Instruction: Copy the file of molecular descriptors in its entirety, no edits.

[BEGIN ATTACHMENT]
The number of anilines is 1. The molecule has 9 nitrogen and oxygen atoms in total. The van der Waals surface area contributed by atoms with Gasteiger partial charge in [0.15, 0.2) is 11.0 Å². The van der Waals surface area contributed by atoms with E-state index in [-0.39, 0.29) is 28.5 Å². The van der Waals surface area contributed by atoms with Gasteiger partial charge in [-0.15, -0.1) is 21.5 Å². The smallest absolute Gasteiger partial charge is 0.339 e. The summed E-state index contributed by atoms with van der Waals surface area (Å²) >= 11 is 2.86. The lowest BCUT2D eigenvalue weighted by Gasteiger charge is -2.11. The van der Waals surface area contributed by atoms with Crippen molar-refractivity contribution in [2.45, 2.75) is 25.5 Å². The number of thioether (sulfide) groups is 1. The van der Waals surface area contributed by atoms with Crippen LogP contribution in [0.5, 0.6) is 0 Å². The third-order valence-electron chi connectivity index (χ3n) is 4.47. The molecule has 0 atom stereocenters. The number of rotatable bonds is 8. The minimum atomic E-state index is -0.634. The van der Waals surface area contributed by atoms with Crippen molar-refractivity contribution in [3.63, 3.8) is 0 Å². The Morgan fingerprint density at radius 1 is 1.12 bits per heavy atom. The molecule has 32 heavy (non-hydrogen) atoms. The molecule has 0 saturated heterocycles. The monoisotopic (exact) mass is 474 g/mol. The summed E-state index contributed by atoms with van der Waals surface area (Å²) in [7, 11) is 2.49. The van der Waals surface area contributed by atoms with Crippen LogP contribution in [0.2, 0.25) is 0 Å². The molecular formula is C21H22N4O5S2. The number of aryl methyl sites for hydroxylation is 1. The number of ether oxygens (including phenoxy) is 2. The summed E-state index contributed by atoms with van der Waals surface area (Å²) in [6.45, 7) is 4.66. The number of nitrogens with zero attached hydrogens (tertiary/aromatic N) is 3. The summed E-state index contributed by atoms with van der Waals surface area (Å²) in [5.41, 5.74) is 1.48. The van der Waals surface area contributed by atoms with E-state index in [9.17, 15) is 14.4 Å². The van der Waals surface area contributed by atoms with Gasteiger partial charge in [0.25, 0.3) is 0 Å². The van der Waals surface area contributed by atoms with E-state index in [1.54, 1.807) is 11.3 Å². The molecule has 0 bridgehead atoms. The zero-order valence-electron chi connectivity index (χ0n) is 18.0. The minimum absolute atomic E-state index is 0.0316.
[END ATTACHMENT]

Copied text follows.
The number of anilines is 1. The molecule has 9 nitrogen and oxygen atoms in total. The van der Waals surface area contributed by atoms with Gasteiger partial charge in [0.15, 0.2) is 11.0 Å². The van der Waals surface area contributed by atoms with E-state index in [-0.39, 0.29) is 28.5 Å². The van der Waals surface area contributed by atoms with Gasteiger partial charge in [-0.15, -0.1) is 21.5 Å². The smallest absolute Gasteiger partial charge is 0.339 e. The summed E-state index contributed by atoms with van der Waals surface area (Å²) >= 11 is 2.86. The lowest BCUT2D eigenvalue weighted by Gasteiger charge is -2.11. The van der Waals surface area contributed by atoms with Crippen molar-refractivity contribution in [2.45, 2.75) is 25.5 Å². The number of thioether (sulfide) groups is 1. The van der Waals surface area contributed by atoms with Crippen LogP contribution in [0.5, 0.6) is 0 Å². The third-order valence-electron chi connectivity index (χ3n) is 4.47. The molecule has 0 atom stereocenters. The number of rotatable bonds is 8. The minimum atomic E-state index is -0.634. The van der Waals surface area contributed by atoms with Crippen molar-refractivity contribution in [3.63, 3.8) is 0 Å². The Morgan fingerprint density at radius 1 is 1.12 bits per heavy atom. The molecule has 32 heavy (non-hydrogen) atoms. The molecule has 0 saturated heterocycles. The monoisotopic (exact) mass is 474 g/mol. The summed E-state index contributed by atoms with van der Waals surface area (Å²) in [7, 11) is 2.49. The van der Waals surface area contributed by atoms with Crippen LogP contribution in [0.2, 0.25) is 0 Å². The molecular formula is C21H22N4O5S2. The number of aryl methyl sites for hydroxylation is 1. The number of ether oxygens (including phenoxy) is 2. The summed E-state index contributed by atoms with van der Waals surface area (Å²) in [6.45, 7) is 4.66. The number of nitrogens with zero attached hydrogens (tertiary/aromatic N) is 3. The summed E-state index contributed by atoms with van der Waals surface area (Å²) in [5.41, 5.74) is 1.48. The van der Waals surface area contributed by atoms with E-state index in [9.17, 15) is 14.4 Å². The van der Waals surface area contributed by atoms with Gasteiger partial charge in [0.25, 0.3) is 0 Å². The van der Waals surface area contributed by atoms with E-state index in [1.54, 1.807) is 11.3 Å². The molecule has 0 bridgehead atoms. The zero-order valence-electron chi connectivity index (χ0n) is 18.0. The minimum absolute atomic E-state index is 0.0316.